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Choo Choo! Get Onboard the Meal Train!

Rachel O'Reilly

It takes a village to raise a child.
— African Proverb

After the arrival of a new baby, friends and family will want to know how they can show their love and support. One of the most helpful and appreciated gestures can be providing meals for the thrilled, yet exhausted family.

What’s the best way to go about planning meals after a birth? A meal train. A meal train is simply when friends and family make and deliver meals according to a set schedule. This can easily be done using sites like Much easier than starting an email thread, provides an interactive calendar, email alerts for participants, the ability to list meal preferences, updates for cancellations or additions and much more.

Whether you’re a new mother, or just a friend who wants to provide a meal, you might be wondering what kinds of meals to request or provide.

Focus on nutrient density. This is a time when mom needs plenty of nutrients to provide her with energy as well as the nutrients needed for breast milk. Women who are breastfeeding should be sure to eat plenty of foods high in animal fats, to get fat-soluble vitamins A and D, as well as minerals like zinc and B12. For those who can tolerate dairy, whole milk is a good option, especially if bought from a local farmer. Lacto-fermented beverages (such as beet kvass, kefir or kombucha) as well as soaked grain porridges are traditionally believed to increase milk supply. 

Whole, unprocessed foods are naturally high in various nutrients. Strongly consider organic meats, vegetables, grains and legumes, with a special emphasis on leafy green vegetables. Dishes that can pack in a variety of vegetables will be excellent, such as soups and stews, which can be extra nourishing if made from slow-simmered bone broths. One-pot meals or casseroles can also be comforting and loaded with vegetables. For meat, poultry, or fish, opt for the highest quality you can find. This means grass-fed beef, pasture-raised chicken or wild-caught fish. A simple example of this is a whole roasted chicken with a side of herb roasted seasonal vegetables and a salad. Stay away from trans fatty acids that are found in margarine, vegetable shortenings and many processed foods.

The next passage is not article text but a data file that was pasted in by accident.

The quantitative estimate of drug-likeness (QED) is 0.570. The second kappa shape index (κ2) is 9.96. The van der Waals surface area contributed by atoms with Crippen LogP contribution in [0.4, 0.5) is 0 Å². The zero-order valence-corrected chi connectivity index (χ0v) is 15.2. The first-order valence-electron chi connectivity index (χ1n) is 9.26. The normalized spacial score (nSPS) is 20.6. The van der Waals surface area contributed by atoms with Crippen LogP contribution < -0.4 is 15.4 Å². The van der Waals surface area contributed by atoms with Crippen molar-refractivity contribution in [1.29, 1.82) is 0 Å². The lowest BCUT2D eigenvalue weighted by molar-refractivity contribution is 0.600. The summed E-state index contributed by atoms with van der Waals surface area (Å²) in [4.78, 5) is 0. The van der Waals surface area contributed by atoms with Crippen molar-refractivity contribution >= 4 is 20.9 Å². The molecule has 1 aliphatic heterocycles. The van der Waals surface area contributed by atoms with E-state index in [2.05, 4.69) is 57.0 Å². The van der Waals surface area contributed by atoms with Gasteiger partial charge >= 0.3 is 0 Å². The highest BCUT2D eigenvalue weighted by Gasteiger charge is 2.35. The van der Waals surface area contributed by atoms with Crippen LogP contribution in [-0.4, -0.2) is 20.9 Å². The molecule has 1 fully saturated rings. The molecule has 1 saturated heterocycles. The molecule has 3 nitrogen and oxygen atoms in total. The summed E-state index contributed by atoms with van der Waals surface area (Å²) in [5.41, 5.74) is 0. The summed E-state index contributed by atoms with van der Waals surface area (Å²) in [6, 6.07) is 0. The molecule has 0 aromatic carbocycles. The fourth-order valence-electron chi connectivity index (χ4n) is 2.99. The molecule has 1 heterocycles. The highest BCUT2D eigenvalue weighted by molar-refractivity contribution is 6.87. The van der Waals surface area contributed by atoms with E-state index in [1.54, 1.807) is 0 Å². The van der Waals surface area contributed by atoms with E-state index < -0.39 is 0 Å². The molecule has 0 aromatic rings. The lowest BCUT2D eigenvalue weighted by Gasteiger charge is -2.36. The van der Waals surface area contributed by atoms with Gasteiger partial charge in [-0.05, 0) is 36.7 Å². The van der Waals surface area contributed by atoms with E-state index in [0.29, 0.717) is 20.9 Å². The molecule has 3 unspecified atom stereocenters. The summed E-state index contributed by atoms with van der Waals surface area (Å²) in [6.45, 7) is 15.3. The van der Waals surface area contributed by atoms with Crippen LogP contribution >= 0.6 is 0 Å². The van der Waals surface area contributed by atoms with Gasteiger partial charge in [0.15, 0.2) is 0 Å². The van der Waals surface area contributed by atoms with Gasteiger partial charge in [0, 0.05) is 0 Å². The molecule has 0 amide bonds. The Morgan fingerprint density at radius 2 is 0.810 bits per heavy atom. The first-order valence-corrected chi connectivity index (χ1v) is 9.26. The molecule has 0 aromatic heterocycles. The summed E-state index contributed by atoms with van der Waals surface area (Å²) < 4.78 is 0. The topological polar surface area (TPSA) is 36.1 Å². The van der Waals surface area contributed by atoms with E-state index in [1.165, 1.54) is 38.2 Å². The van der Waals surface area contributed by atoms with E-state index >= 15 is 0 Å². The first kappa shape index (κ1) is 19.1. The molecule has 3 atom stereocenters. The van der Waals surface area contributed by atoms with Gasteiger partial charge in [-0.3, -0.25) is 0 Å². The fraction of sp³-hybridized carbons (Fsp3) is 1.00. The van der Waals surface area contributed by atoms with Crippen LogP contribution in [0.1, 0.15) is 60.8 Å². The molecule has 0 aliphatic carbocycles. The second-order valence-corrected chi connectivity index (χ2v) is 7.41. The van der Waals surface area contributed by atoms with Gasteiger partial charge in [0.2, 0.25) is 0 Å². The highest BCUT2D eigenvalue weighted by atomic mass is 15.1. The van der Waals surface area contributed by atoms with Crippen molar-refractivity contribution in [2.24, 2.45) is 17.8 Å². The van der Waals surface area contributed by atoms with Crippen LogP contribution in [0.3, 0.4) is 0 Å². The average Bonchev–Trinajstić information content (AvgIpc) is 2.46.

Mother’s dietary preferences or conditions should always be considered, and sites like will allow for clear specifications on this. If mom didn’t digest beans well before birth, then substitute your multi-bean chili with a meat and veggie-based one instead. Or, if mom was sensitive to gluten, opt for something like this gluten-free shepherds pie with cauliflower topping. 

Here are a few tips for "meal train etiquette":

  • Think of meals that are out-of-the-box ready. At home, your go-to meals may have several parts that need to be assembled or put together. Especially with a new baby, it will be a joy to just open a meal, heat, and eat!

  • If you’re not confident in your culinary skills, consider take-out from the family’s favorite place. Sometimes a whole pizza plus a salad will satisfy everyone’s taste buds, especially if there are other children in the family.

  • Consider including a sweet treat. Homemade pies, fresh fruit salads or chia seed puddings are great!

  • Make it beautiful. Fresh flowers are always a nice addition, or beautiful cloth napkins to wrap things in, along with a hand-written note. Sometimes the smallest things can make the biggest difference and will let new mom know she is fully supported.